Book Review: Pumpkinheads (Graphic Novel) by Rainbow Rowell & Faith Erin Hicks #Pumpkinheads #GraphicNovel #BookReview

Pumpkinheads

By Rainbow Rowell

Illustrated by Faith Erin Hicks

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My review:

Josie and Deja have been working together at a pumpkin patch for much of their high school years. They’re pretty good friends and enjoy each other’s company during the season, but they don’t talk much outside of work. This Halloween they’ll be saying goodbye for good as both prepare to begin their college life. Josie’s pretty depressed about it; he loves everything about the pumpkin patch, especially being the MVPPP (Most Valuable Pumpkin Patch Person). Deja seems more optimistic about it and mentions coming back for visits.

Deja’s convinced she’s going make this Halloween the best ever. Her plan is to finally get Josie hitched up with a girl that works with them. He’s been daydreaming about this girl for years, but he’s hesitant to talk to her. Deja won’t take no for an answer as she plans to make their last night at the Patch one to remember.

Continue reading “Book Review: Pumpkinheads (Graphic Novel) by Rainbow Rowell & Faith Erin Hicks #Pumpkinheads #GraphicNovel #BookReview”

Book Review: Stranger Things: The Other Side by Jody Houser #BookReview #StrangerThings #GraphicNovel

Stranger Things: The Other Side

By Jody Houser

 Stefano Martino, Keith Champagne, Lauren Affe, and Nate Piekos (Illustrators)

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My thoughts:

I was super excited to read this book which contains Stranger Things: The Other Side comics #1-4. Stranger Things is one of my favorite Netflix series (all three seasons), so I grabbed this as soon as I saw it.

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These four comics are basically Will’s story from the Upside Down, which is something you don’t get much of in the series. It was neat seeing some of the different events that were happening with Will, but some of it seemed like speculation to me; for instance, I don’t remember Will finding Barb’s glasses or helping her in the Upside Down. Maybe I’ve forgotten some flashbacks in season two, but I don’t think so. I also don’t remember Will having his gun in the Upside Down once he was taken from home either. Little things like this niggled me, but it’s neat to see someone else’s perspective. I may need to rewatch the first two seasons to see if I missed some things because these scenes are thought-provoking. Other parts in the book are exactly like the series.  Continue reading “Book Review: Stranger Things: The Other Side by Jody Houser #BookReview #StrangerThings #GraphicNovel”

Throwback Thursday: The Best We Could Do by Thi Bui – February 8th

Throwback Thursday is a weekly meme created by Renee @ It’s Book Talk. This meme is an awesome way to share old favorites that were published over a year ago or even books that you’re finally reading after much time has passed. I have plenty of those to share! If you have your own Throwback Thursday recommendation feel free to jump on board, and you’re welcome to use Renee’s pic as well. Please link back to her@It’s Book Talk.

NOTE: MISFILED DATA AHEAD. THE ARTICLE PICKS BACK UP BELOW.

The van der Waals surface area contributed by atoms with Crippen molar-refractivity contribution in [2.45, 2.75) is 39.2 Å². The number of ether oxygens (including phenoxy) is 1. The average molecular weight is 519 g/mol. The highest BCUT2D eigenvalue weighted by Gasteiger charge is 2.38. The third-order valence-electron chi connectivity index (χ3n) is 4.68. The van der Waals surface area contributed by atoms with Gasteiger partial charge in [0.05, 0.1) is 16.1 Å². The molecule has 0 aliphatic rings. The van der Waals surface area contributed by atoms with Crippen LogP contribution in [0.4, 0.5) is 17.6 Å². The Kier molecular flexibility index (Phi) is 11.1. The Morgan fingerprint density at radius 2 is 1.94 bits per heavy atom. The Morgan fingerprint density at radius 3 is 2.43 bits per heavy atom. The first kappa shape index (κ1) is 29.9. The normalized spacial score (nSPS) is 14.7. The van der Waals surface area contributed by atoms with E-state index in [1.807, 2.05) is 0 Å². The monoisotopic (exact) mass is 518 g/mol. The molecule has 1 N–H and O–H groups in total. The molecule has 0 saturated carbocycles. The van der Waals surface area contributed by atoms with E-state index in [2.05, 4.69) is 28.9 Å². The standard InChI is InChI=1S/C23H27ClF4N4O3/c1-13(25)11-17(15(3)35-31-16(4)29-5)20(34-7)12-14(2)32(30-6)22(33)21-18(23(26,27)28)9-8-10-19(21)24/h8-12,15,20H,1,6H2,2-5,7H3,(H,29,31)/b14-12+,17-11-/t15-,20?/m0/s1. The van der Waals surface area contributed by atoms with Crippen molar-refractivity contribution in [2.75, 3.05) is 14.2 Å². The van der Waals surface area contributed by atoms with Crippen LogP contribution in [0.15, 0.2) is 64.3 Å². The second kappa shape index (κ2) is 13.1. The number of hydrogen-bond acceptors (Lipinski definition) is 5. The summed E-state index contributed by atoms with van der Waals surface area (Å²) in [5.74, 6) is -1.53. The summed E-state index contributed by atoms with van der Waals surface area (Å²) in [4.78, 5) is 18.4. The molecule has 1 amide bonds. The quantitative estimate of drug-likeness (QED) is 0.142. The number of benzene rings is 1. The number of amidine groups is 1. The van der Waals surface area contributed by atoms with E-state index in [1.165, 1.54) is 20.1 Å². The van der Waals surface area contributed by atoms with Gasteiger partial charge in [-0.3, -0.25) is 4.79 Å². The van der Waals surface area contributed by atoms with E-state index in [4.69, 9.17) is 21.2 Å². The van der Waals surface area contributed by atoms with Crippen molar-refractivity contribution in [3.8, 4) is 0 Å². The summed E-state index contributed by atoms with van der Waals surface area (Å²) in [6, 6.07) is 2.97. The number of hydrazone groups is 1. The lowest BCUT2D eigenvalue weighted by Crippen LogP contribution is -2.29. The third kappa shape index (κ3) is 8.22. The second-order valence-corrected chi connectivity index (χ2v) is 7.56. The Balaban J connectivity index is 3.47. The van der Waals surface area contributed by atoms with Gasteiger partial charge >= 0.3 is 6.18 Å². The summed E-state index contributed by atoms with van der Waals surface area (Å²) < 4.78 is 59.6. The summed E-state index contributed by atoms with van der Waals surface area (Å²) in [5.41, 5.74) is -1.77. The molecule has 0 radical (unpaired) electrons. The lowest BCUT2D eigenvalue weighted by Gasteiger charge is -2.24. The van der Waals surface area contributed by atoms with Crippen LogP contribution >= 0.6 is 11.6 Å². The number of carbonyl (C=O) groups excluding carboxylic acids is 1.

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This Week’s Pick:

The Best We Could Do

 

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An intimate and poignant graphic novel portraying one family’s journey from war-torn Vietnam from debut author Thi Bui.

This beautifully illustrated and emotional story is an evocative memoir about the search for a better future and a longing for the past. Exploring the anguish of immigration and the lasting effects that displacement has on a child and her family, Bui documents the story of her family’s daring escape after the fall of South Vietnam in the 1970s, and the difficulties they faced building new lives for themselves.

At the heart of Bui’s story is a universal struggle: While adjusting to life as a first-time mother, she ultimately discovers what it means to be a parent—the endless sacrifices, the unnoticed gestures, and the depths of unspoken love. Despite how impossible it seems to take on the simultaneous roles of both parent and child, Bui pushes through. With haunting, poetic writing and breathtaking art, she examines the strength of family, the importance of identity, and the meaning of home.

In what Pulitzer Prize–winning novelist Viet Thanh Nguyen calls “a book to break your heart and heal it,” The Best We Could Do brings to life Thi Bui’s journey of understanding, and provides inspiration to all of those who search for a better future while longing for a simpler past. –Goodreads

My Thoughts: 

I picked this up from Netgalley as soon as I learned about it. I love reading graphic novels and this one piqued my interest after reading the blurb. I had already read A Different Pond with my kids and loved that one, so I had a good feeling about The Best We Could Do. 

This is an extremely moving graphic novel about a family’s immigration from Vietnam and how they do the best they can to make a living in a new country. Thi Bui is learning to understand her parents past as she has now become a mother herself in America.

“Má leaves me but I’m not alone, and a terrifying thought creeps into my head. Family is now something I have created and not just something I was born into.”

She wants to understand her families history and she eventually discovers her parents past along with her own childhood. I found it so powerful, eye-opening, thought-provoking, and couldn’t help getting emotional during the reading. I enjoyed it immensely and the artwork is amazing. I would recommend it to anyone.

Find this on Goodreads and Amazon

  • Hardcover: 336 pages
  • Publisher: Harry N. Abrams; Illustrated edition edition (March 7, 2017)
  • Language: English
  • ISBN-10: 1419718770
  • ISBN-13: 978-1419718779

Continue reading “Throwback Thursday: The Best We Could Do by Thi Bui – February 8th”